Weekly adamisacson.com - Issue #20

This was a week of government data dumps.

  • U.S customs and Border Protection (CBP) released its January border apprehension numbers. It shows another decline in the number of children and families—most of them asylum seekers—detained at the border last month. And why would they come, when the right to seek asylum has practically been abrogated at the border. Apprehensions of single adults, however, crept slightly upward.
  • Border Patrol released a series of statistics from fiscal 2019: apprehensions by nationality, family unit and child apprehensions, apprehensions from Mexico and “other than Mexico,” Border Patrol staffing statistics, migrant deaths, apprehensions by sector, apprehensions since 1925, and others.
  • The State Department issued its foreign aid request to Congress for 2021. While Congress is sure to reject this request, which calls for deep foreign aid cuts worldwide, the document still has a lot of numbers that tell us how much went to each country in 2019.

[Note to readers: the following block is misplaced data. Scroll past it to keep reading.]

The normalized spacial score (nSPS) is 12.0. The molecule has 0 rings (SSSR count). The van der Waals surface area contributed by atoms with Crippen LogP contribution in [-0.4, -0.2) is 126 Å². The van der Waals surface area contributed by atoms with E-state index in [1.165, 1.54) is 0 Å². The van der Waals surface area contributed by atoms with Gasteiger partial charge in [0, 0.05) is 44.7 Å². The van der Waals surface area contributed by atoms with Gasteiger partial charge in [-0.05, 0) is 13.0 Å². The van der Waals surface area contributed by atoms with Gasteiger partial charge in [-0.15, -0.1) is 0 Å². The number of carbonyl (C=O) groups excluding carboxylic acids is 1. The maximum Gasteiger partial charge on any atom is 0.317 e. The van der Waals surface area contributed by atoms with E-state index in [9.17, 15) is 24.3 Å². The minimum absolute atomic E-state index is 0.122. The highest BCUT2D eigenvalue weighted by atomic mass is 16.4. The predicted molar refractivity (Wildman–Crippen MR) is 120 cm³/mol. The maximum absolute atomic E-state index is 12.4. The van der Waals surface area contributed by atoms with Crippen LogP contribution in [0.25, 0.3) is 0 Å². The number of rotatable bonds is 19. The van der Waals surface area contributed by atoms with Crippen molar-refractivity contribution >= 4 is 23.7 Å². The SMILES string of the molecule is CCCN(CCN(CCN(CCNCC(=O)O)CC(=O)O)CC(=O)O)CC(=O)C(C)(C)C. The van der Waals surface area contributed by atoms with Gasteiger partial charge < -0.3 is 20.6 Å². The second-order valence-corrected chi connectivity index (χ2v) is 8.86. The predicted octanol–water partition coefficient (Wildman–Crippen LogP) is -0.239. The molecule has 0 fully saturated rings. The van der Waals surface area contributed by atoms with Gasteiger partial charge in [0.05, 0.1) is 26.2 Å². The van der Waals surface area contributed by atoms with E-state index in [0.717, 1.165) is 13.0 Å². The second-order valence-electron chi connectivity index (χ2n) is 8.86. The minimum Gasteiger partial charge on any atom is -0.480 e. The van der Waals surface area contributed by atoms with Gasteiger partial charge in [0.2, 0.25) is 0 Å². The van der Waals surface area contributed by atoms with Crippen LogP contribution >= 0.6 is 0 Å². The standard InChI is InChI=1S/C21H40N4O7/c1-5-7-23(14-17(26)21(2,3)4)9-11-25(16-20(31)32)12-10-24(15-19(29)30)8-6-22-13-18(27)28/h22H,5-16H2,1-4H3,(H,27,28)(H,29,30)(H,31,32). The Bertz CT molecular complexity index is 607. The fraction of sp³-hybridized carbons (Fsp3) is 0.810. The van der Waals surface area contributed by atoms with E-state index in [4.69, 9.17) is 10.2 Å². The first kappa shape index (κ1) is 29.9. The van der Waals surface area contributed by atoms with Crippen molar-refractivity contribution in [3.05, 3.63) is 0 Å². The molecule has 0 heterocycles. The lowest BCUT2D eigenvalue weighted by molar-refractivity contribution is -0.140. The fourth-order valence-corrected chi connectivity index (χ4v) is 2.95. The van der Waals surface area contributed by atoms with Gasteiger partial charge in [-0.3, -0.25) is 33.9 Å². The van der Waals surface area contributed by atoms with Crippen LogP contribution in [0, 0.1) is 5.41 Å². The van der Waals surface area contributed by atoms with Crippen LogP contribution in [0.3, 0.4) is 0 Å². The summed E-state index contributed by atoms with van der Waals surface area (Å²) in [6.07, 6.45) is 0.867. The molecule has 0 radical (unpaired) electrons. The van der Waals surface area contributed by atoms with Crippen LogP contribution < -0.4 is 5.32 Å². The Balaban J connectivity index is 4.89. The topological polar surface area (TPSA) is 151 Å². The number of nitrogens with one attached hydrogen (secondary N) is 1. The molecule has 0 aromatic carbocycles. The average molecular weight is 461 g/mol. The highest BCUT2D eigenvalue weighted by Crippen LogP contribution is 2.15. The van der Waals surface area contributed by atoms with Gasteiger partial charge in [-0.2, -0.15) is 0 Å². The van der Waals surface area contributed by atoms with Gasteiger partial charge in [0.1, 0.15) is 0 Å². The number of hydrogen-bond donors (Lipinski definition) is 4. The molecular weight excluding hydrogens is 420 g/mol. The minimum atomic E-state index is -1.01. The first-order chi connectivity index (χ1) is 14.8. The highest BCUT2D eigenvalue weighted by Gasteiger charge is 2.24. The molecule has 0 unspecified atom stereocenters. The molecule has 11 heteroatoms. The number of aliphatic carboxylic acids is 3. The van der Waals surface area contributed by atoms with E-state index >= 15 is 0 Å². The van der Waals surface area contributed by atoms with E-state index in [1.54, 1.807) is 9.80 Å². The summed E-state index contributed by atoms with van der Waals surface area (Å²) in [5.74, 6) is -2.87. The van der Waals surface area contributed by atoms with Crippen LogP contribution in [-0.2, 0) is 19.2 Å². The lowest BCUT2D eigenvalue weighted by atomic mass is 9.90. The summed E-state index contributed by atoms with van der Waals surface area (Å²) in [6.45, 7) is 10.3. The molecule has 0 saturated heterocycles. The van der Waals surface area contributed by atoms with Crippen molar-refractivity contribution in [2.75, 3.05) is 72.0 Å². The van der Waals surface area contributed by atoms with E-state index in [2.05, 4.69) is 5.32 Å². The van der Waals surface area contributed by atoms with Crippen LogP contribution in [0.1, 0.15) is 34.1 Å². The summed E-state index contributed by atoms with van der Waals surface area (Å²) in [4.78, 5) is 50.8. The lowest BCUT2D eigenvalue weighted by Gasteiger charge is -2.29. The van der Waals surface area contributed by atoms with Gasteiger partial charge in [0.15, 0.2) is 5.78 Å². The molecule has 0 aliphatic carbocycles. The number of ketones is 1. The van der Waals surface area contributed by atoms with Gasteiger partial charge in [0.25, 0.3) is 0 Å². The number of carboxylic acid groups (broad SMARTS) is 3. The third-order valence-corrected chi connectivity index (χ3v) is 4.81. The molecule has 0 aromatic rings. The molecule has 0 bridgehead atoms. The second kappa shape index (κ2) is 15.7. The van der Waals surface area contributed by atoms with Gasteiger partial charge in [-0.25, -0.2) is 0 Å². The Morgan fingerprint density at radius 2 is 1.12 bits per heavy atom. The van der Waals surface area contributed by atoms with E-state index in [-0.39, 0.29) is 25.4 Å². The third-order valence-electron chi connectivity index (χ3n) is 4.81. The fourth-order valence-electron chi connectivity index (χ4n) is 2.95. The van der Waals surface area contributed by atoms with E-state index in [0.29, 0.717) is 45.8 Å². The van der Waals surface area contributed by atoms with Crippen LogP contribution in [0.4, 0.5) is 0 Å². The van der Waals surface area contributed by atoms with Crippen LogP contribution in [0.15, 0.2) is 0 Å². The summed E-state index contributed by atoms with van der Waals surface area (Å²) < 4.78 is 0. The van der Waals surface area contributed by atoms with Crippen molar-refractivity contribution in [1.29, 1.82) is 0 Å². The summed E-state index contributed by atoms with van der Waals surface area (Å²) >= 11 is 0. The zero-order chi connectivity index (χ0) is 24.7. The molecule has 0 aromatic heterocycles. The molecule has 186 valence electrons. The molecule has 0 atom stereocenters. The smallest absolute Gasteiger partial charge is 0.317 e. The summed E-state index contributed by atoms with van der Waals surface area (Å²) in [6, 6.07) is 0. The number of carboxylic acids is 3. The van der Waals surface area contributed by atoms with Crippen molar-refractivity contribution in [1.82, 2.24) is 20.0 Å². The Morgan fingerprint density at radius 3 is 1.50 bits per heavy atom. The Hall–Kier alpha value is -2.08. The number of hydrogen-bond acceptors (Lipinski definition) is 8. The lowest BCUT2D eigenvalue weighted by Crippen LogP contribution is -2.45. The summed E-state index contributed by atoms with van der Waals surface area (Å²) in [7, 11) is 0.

• CBP sent its 2021 budget request to Congress with a lot of data about wall-building, border technology, border patrol staffing, and much else
  • Immigration and Customs enforcement (ICE) sent its request to Congress with a lot of information about migrant detention.
  • The Defense Department sent Congress its annual budget justification for security assistance programs worldwide. This document indicates a plan to spend about $50 million in Defense Department funds on security assistance in the U.S. Southern Command’s area of operations (South and Central America plus the Caribbean) in 2021. That’s odd, because last year’s report gave a figure over $200 million. Not sure what’s going on there.
  • The Defense Department told Congress how it plans to take $3.8 billion out of its weapons programs and give it to the Homeland Security Department to build border walls.

Border and migration graphics